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Program Improves Outcomes for Region’s Tiniest Babies

Small baby program delivers lifesaving care to premature infants


The Lehigh Valley’s tiniest newborns require the highest level of intensive care, and they don’t have to travel far to receive it. The Small Baby Program at the Level IV neonatal intensive care unit (NICU) at Lehigh Valley Reilly Children’s Hospital resuscitates and cares for babies born at 23, 24 and 25 weeks gestation.

“Twenty-three through 25 [weeks] is that window where you’re at the limits of viability. The babies are very fragile, and the care required is extremely comprehensive and delicate,” explains Omer Choudry, MD, neonatologist and Director of the Small Baby Program.

Treatment of complications

The primary goal of treatment is to increase the chance of survival and reduce the likelihood of complications, which may include intraventricular hemorrhage – or brain bleeds – and lung damage.

The Small Baby Program, established in 2020, focuses its care on replicating the uterus’ favorable conditions. This includes keeping the baby in an Isolette® bed that controls temperature and humidity. The care team minimizes stress on the infant by carefully timing disruptions and necessary procedures. Babies are placed on a high-frequency JET ventilator and initially obtain their nutrition using total parenteral nutrition (TPN) through a central intravenous line.

“Their lungs are very immature and fragile. With the newer, gentler jet ventilator, we try to minimize damage,” Dr. Choudry says. “In addition to TPN, we start feeds at a very tiny volume and then slowly increase them, with the intention of stopping IV nutrition between one to two weeks of life.”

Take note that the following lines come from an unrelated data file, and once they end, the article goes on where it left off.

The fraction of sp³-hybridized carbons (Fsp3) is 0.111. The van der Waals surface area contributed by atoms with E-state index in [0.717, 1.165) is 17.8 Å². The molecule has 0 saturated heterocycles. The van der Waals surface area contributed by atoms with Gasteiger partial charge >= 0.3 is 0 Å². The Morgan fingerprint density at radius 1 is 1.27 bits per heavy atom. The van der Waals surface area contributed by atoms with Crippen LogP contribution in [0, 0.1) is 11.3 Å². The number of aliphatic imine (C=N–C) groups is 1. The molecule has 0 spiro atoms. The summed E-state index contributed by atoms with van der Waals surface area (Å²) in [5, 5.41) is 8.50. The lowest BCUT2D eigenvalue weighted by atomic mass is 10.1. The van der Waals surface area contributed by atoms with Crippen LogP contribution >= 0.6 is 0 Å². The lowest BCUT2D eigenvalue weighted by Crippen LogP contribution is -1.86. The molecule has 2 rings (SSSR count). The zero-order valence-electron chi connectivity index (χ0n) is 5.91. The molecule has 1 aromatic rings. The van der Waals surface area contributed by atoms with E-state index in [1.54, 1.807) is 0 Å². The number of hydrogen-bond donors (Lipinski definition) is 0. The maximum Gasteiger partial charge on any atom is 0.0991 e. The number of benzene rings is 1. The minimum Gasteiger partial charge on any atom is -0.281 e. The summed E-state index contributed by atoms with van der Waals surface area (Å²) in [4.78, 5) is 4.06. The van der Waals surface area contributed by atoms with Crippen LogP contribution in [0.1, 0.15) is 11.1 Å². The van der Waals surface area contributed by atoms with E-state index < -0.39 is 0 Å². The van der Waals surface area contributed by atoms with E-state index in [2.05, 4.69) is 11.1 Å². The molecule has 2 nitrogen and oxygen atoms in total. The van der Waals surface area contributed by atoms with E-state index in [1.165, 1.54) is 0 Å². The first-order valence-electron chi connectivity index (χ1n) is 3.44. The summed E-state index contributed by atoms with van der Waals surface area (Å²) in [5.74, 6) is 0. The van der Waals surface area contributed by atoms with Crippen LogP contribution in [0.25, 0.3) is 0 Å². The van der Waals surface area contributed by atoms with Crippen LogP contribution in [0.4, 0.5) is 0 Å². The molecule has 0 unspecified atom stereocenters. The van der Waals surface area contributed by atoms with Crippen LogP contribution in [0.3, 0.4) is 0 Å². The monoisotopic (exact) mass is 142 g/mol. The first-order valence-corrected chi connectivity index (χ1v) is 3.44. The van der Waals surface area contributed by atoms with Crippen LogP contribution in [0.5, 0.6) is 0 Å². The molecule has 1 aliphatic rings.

The preemies’ treatment also includes “kangaroo care,” where moms are encouraged to have skin-to-skin contact once daily and provide pumped breast milk.

“The smell and touch of and interaction with the mother reduces mortality and the risk for complications, improving outcomes dramatically,” Dr. Choudry explains.

While each baby is cared for on a case-by-case basis, the treatment goal for discharge is typically around the baby’s due date.

“Our goal is to keep the hospital stay as short as possible and minimize complications so that the child can have a healthy, bright future. Our meticulous care of these tiniest humans aims to decrease the need for repeated childhood hospitalizations and rehab care,” he says

Current, protocoled care

The multidisciplinary NICU team at Lehigh Valley Reilly Children’s Hospital is committed to learning about new technology, research, equipment and protocols in the evolving field.

“We’ve been through rigorous training and are always attending conferences to bring back new information,” Dr. Choudry says, adding that the effort to reduce complications in neonates and standardization of care includes participation in the Vermont Oxford Network, a national collaborative.

“We’re continuing to tailor the program to what the most recent literature shows and what major institutions are doing,” he adds. “We’re very excited about the program. It really is a one-of-a-kind program in this region.”

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To refer a patient or to request an appointment, call 888-402-LVHN.

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